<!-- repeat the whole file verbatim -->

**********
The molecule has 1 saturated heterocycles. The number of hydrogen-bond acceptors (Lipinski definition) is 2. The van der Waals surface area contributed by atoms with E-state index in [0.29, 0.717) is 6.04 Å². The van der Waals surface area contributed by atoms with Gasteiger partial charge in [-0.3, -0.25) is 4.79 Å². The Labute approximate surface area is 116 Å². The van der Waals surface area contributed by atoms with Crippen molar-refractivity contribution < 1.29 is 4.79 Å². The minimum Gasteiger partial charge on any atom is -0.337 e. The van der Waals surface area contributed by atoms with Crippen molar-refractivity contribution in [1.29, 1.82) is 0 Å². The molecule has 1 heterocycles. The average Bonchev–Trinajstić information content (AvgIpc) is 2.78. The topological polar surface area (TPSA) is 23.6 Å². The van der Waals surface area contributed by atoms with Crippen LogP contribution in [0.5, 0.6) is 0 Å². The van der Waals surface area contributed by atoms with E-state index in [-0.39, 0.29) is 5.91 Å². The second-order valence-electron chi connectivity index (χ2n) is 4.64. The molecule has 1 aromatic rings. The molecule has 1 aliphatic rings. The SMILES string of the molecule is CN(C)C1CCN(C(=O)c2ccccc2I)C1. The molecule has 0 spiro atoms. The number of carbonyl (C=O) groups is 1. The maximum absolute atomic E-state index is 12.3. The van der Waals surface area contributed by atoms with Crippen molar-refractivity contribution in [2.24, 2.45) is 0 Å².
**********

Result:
The molecule has 1 saturated heterocycles. The number of hydrogen-bond acceptors (Lipinski definition) is 2. The van der Waals surface area contributed by atoms with E-state index in [0.29, 0.717) is 6.04 Å². The van der Waals surface area contributed by atoms with Gasteiger partial charge in [-0.3, -0.25) is 4.79 Å². The Labute approximate surface area is 116 Å². The van der Waals surface area contributed by atoms with Crippen molar-refractivity contribution < 1.29 is 4.79 Å². The minimum Gasteiger partial charge on any atom is -0.337 e. The van der Waals surface area contributed by atoms with Crippen molar-refractivity contribution in [1.29, 1.82) is 0 Å². The molecule has 1 heterocycles. The average Bonchev–Trinajstić information content (AvgIpc) is 2.78. The topological polar surface area (TPSA) is 23.6 Å². The van der Waals surface area contributed by atoms with Crippen LogP contribution in [0.5, 0.6) is 0 Å². The van der Waals surface area contributed by atoms with E-state index in [-0.39, 0.29) is 5.91 Å². The second-order valence-electron chi connectivity index (χ2n) is 4.64. The molecule has 1 aromatic rings. The molecule has 1 aliphatic rings. The SMILES string of the molecule is CN(C)C1CCN(C(=O)c2ccccc2I)C1. The molecule has 0 spiro atoms. The number of carbonyl (C=O) groups is 1. The maximum absolute atomic E-state index is 12.3. The van der Waals surface area contributed by atoms with Crippen molar-refractivity contribution in [2.24, 2.45) is 0 Å².